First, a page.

Blue Origin’s 1st upgraded New Shepard spacecraft for astronauts aces launch (and landing)

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Blue Origin’s 1st upgraded New Shepard spacecraft for astronauts aces launch (and landing)

Blue Origin just took another big step toward human spaceflight.

The company, which is run by Amazon.com founder Jeff Bezos, launched its first upgraded New Shepard spacecraft for astronauts, the RSS First Step, on an uncrewed suborbital test flight from West Texas today (Jan. 14).

“The success of this flight puts us one really big step closer to flying astronauts,” said Blue Origin’s Ariane Cornell, director of astronaut and orbital sales, during a live webcast. “There’s going to be a lot of fun ahead in 2021.”

New Shepard lifted off at 12:18 p.m. EST (1718 GMT), and its two elements — a rocket and a capsule, both of which are reusable — aced their landings shortly thereafter. The booster came down for a powered, vertical touchdown in its designated landing zone near the launch pad, and the capsule then settled down softly under parachutes a short distance away, raising a plume of desert dirt about 10 minutes after liftoff.

The New Shepard capsule reached a maximum altitude of 350,827 feet (106,932 meters), according to Blue Origin. That’s about 66 miles (107 kilometers) up, above the traditionally recognized 62-mile (100 km) border of space.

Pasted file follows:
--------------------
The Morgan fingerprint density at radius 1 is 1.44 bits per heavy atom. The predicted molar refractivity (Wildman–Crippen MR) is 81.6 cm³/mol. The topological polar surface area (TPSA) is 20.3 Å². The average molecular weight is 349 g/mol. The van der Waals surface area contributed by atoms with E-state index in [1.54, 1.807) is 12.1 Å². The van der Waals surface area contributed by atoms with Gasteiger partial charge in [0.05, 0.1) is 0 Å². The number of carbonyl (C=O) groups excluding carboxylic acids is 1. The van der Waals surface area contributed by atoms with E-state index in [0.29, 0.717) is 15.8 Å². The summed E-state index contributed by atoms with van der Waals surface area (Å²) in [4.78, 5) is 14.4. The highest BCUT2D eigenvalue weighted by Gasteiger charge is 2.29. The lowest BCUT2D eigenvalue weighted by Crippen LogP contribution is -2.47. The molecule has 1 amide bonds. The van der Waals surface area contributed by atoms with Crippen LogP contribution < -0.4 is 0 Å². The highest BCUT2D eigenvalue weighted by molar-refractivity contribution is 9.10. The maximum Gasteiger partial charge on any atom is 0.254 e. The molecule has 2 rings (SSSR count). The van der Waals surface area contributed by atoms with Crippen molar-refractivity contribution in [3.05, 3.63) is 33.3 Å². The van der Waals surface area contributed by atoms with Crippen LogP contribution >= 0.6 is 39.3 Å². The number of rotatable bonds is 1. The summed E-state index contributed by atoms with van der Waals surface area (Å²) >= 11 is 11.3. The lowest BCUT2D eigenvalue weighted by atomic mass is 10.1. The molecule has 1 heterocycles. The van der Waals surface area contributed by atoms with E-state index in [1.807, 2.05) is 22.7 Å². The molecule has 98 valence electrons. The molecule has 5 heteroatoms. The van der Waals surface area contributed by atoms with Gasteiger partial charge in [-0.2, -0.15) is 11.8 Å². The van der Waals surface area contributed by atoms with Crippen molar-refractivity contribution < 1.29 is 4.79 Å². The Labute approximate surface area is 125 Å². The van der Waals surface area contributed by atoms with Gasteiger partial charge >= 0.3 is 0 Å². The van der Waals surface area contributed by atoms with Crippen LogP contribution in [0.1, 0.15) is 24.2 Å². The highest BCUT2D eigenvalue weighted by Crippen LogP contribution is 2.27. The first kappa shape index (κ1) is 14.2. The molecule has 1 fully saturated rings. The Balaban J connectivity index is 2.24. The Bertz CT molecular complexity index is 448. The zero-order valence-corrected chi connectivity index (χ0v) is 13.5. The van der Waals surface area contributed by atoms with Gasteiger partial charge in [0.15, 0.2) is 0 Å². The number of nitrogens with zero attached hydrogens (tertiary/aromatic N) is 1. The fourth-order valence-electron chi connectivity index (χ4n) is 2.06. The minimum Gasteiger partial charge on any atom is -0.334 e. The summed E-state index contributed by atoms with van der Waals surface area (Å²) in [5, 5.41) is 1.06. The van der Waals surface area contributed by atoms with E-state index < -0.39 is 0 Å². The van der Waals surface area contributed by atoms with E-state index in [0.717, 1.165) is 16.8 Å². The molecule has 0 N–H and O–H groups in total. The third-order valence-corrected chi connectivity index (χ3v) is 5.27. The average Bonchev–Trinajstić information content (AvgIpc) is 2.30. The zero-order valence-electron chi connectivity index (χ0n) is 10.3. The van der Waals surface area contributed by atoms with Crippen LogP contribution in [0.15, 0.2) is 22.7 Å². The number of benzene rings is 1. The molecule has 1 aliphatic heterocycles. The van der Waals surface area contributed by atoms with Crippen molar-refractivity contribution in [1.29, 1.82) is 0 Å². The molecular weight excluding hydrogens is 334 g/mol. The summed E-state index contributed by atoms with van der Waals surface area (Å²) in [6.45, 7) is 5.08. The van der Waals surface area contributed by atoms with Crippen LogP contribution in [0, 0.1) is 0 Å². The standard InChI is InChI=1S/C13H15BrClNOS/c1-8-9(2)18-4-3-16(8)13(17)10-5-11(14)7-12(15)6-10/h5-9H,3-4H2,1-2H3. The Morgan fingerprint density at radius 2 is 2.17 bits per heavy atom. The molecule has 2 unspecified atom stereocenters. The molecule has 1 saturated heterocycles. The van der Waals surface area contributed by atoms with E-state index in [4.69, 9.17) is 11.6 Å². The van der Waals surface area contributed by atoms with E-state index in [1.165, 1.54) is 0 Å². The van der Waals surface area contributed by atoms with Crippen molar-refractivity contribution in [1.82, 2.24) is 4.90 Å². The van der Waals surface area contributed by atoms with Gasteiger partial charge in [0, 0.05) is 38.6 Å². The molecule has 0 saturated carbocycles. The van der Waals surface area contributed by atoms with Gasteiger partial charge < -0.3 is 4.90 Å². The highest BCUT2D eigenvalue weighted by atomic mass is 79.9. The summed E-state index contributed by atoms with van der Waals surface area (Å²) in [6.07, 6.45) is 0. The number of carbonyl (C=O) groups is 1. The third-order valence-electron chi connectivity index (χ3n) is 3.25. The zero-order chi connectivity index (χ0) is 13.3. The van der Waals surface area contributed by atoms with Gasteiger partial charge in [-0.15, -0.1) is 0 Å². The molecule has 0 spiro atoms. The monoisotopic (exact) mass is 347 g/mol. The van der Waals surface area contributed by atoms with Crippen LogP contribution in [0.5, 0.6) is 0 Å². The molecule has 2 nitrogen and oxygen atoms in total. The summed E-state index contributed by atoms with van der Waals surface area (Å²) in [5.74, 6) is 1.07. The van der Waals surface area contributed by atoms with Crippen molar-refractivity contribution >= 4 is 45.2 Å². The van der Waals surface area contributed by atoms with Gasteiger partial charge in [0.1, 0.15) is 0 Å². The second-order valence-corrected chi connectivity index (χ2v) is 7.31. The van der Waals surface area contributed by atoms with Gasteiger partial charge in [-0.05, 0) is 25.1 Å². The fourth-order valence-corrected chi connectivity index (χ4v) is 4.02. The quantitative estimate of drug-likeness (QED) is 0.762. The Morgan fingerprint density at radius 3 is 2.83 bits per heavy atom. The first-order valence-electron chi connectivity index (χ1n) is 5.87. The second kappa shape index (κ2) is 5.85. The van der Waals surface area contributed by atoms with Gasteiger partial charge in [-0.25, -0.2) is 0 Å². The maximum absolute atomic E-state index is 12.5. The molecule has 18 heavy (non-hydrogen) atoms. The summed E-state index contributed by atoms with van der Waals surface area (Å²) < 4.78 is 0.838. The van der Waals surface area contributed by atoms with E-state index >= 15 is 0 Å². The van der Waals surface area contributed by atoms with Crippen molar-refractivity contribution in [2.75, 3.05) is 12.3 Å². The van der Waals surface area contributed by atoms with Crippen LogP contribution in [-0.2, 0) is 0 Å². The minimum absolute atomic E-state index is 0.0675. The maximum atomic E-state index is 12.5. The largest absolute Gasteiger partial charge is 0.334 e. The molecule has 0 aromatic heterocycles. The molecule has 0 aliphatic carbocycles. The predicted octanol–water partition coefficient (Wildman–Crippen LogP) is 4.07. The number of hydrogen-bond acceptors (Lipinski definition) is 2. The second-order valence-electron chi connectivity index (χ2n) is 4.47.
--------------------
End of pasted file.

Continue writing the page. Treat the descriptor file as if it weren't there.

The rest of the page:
“Everything looks to have gone perfectly today,” Cornell said.

Related: Blue Origin’s amazing NS-11 New Shepard test flight in photos

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Blue Origin's first upgraded New Shepard rocket and crew capsule launches on an uncrewed suborbital flight from the company's West Texas test site on Jan. 14, 2src21.

(Image credit: Blue Origin)

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Blue Origin's first upgraded New Shepard rocket and crew capsule launches on an uncrewed suborbital flight from the company's West Texas test site on Jan. 14, 2src21.

(Image credit: Blue Origin)

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Blue Origin's first upgraded New Shepard rocket and crew capsule launches on an uncrewed suborbital flight from the company's West Texas test site on Jan. 14, 2src21.

(Image credit: Blue Origin)

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Blue Origin's first upgraded New Shepard rocket and crew capsule launches on an uncrewed suborbital flight from the company's West Texas test site on Jan. 14, 2src21.

(Image credit: Blue Origin)

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Blue Origin's first upgraded New Shepard rocket and crew capsule launches on an uncrewed suborbital flight from the company's West Texas test site on Jan. 14, 2src21.

Blue Origin’s first upgraded New Shepard rocket and crew capsule launches on an uncrewed suborbital flight from the company’s West Texas test site on Jan. 14, 2021. (Image credit: Blue Origin)

This test flight, the 14th overall for the New Shepard program, was a special one, featuring a booster and capsule that were both brand-new. (The previous mission, which flew in October 2020, involved a New Shepard vehicle that had already flown six times before.) Blue Origin named the new capsule the RSS First Step, with RSS standing for “Reusable Space Ship.”